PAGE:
I realize that I’ve been wearing out the book Straw for the Fire (selections from the journals of teacher and poet, Theodore Roethke) combing through it for pithy “Quotes du Jour.” Well, the book just happens to be full of them: deal with it. I am now gleaning gems from the last four or five pages anyway, so that well is about to run dry.
But it is not quite dry yet. Last night I found this:
Not only to perceive the single thing sharply; but to perceive the relationships between many things sharply perceived.
Does that sound like a truism? Perhaps it does. But on the other hand, if one listens closely to one’s fellow man, and to the way that your man poses his arguments—particularly on controversial topics—it can be discerned that many, perhaps a majority, of those arguments are founded upon facts viewed perhaps sharply; but viewed in isolation.
Take as an example the assertion made by Rush Limbaugh, and subsequently parroted by others on the political right, that Colin Powell’s support of Barack Obama’s candidacy for POTUS was based on race. I think that this is true. And I also think that if race alone—disconnected from the whole constellation of Obama’s other attributes, which together made him a desirable candidate in the minds of a majority of his countrymen, regardless of race—had been Powell’s sole motive in supporting him, that would have been wrong. It would have been as wrong as Limbaugh, et al., have striven to make it seem.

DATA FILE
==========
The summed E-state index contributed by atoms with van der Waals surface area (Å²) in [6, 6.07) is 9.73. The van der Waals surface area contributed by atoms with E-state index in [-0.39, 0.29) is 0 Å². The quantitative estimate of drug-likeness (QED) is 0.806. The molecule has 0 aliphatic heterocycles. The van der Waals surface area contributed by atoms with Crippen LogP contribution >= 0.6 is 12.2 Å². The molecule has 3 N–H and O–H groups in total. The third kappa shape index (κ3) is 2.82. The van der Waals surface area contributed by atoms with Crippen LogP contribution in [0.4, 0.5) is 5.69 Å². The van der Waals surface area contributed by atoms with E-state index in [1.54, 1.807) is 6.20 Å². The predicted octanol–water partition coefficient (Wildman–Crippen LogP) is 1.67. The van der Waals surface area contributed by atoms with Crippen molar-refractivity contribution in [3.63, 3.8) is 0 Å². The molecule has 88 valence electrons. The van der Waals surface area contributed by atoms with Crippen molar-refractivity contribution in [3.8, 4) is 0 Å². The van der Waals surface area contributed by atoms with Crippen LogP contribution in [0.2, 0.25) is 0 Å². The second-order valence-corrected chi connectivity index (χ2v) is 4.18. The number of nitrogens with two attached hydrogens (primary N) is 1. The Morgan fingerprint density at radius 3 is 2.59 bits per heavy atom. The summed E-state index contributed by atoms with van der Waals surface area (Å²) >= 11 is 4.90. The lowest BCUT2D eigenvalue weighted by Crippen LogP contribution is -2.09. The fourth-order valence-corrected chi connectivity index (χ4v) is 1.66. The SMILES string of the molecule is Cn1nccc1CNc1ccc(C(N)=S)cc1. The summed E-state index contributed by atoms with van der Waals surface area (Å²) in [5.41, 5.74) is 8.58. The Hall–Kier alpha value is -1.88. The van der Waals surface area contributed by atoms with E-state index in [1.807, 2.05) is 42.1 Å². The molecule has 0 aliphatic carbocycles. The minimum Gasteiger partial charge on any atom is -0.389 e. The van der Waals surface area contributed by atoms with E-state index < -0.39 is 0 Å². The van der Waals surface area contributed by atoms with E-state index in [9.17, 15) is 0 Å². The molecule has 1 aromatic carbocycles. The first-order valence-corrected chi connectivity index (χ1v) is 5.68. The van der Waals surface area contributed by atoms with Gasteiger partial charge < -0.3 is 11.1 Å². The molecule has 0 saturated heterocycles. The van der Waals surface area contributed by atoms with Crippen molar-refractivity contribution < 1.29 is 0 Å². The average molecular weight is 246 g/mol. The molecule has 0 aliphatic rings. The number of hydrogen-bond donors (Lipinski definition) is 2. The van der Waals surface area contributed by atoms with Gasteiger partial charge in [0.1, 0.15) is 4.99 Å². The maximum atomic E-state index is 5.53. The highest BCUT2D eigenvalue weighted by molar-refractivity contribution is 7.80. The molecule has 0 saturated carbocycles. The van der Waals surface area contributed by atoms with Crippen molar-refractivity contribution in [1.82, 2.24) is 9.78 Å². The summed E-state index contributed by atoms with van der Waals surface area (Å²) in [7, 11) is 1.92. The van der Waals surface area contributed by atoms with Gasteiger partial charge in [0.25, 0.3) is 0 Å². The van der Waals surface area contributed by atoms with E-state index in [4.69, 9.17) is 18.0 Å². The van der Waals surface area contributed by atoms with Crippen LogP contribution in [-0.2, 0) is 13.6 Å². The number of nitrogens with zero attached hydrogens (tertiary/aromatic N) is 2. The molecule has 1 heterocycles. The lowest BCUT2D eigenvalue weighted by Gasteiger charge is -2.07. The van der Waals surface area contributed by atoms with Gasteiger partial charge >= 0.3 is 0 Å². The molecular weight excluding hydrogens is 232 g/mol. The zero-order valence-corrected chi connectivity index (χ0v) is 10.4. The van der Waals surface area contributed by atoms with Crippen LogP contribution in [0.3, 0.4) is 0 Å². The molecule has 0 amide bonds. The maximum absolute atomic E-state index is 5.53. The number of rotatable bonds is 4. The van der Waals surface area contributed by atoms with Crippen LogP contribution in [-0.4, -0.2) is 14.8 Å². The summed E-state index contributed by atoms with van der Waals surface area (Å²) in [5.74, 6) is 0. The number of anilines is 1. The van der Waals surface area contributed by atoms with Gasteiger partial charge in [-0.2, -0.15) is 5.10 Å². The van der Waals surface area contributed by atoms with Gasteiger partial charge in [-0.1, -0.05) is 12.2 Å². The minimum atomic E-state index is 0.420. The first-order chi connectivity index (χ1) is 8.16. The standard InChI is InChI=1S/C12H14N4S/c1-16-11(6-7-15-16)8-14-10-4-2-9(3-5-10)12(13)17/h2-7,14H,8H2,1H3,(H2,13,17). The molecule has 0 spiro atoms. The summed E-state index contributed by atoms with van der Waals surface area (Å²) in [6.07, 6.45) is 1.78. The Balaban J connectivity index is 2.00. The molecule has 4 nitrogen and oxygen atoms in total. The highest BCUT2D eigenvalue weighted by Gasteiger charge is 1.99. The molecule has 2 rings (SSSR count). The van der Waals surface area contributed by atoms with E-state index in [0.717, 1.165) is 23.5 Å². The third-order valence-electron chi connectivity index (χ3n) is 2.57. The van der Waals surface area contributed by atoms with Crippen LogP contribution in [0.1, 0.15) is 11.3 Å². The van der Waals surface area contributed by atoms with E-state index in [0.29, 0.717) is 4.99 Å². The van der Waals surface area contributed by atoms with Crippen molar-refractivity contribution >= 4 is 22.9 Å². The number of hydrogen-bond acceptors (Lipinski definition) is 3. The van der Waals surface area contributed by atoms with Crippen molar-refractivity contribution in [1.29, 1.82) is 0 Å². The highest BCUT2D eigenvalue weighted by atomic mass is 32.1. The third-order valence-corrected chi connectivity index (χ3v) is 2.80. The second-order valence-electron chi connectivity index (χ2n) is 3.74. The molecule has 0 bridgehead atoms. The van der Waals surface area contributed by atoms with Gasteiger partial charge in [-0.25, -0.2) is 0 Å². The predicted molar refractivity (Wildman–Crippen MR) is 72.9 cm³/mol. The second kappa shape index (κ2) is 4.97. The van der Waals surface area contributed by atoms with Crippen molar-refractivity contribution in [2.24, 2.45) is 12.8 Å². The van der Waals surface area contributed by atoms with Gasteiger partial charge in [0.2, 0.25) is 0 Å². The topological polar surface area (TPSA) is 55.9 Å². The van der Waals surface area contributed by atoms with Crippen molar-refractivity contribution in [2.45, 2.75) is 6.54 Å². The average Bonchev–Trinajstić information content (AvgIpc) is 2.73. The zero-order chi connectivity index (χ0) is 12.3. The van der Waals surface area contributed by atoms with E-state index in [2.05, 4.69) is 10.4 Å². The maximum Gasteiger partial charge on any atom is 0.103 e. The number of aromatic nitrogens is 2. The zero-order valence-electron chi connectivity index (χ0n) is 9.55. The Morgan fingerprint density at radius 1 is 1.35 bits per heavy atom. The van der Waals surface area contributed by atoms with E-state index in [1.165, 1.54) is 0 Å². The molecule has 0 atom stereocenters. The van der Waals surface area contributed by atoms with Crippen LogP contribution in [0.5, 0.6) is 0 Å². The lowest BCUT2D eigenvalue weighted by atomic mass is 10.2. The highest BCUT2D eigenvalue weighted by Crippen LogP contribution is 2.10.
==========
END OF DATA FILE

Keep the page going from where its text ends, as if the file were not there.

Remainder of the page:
Let me uncharacteristically give Limbaugh the benefit of the doubt. Let me stipulate my belief that Limbaugh actually believes what he said; that he has an actual, deep seated, conviction that Powell’s only motive in supporting Obama for POTUS was their shared racial background. Hmm. Has Powell supported the prior candidacies of other Black liberals? Did he, for instance, campaign for Jesse Jackson, Shirley Chisholm, Carol Moseley Braun, or Al Sharpton? I don’t think so.
It would be odd if race were not a factor in Powell’s support of Obama for POTUS. But, given the fact that Powell is a Republican of long-standing, it seems to me to be obvious that Powell’s support for Obama must be based on Powell’s recognition of a broad network of talents, personal characteristics, and historical factors pertinent to Obama’s person and professional career, which together, in concert, form a pattern which made Obama a viable Black candidate for Powell, where other African Americans who have sought that office were not.
So Limbaugh may have perceived the race factor in sharp outline; but he saw it only out of context. And this failure of pattern recognition is the basis of the category of error that has made Mr. Limbaugh look so abysmally ignorant in his discussion of this and of many other “controversial” issues.